Professor John Carlson and Elissa Hallem, his former graduate student, say their analysis allows researchers to now make predictions about which odors smell alike to an animal, and which smell differently.
"These predictions can now be tested in behavioral experiments and may help point us to insect attractants and repellants that are highly effective," said Carlson.
The study identifies compounds that both stimulate and inhibit response in odor neurons, and the differences in response that are due to concentration and duration of exposure to a compound.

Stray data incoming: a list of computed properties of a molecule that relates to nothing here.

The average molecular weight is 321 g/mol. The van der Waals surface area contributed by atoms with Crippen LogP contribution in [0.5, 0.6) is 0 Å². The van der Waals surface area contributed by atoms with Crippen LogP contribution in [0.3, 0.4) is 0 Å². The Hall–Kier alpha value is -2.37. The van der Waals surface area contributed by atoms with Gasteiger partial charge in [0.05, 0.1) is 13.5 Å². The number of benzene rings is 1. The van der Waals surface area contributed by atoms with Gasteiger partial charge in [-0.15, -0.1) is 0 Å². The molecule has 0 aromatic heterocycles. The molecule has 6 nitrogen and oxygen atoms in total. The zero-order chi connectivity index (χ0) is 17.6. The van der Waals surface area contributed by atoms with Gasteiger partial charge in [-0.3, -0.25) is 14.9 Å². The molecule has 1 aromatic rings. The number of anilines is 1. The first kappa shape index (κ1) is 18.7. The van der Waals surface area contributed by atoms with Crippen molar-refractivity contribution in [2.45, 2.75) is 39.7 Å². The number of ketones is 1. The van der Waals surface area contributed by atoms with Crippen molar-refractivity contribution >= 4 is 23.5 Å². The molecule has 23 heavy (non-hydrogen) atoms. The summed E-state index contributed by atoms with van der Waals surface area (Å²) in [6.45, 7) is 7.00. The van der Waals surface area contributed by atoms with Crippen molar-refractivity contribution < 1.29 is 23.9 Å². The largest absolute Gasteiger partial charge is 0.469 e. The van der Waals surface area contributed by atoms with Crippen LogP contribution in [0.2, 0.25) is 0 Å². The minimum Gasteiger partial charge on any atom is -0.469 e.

"We were surprised to find that inhibitory responses are widespread among odor receptors," said Carlson. "Most receptors are inhibited by at least one odor, and most odors inhibit at least one receptor. Although previous work has been concerned mainly with excitatory responses of receptors, our results suggest that inhibition may play a major role in how odors are identified."
The study is detailed in the current issue of the journal Cell.
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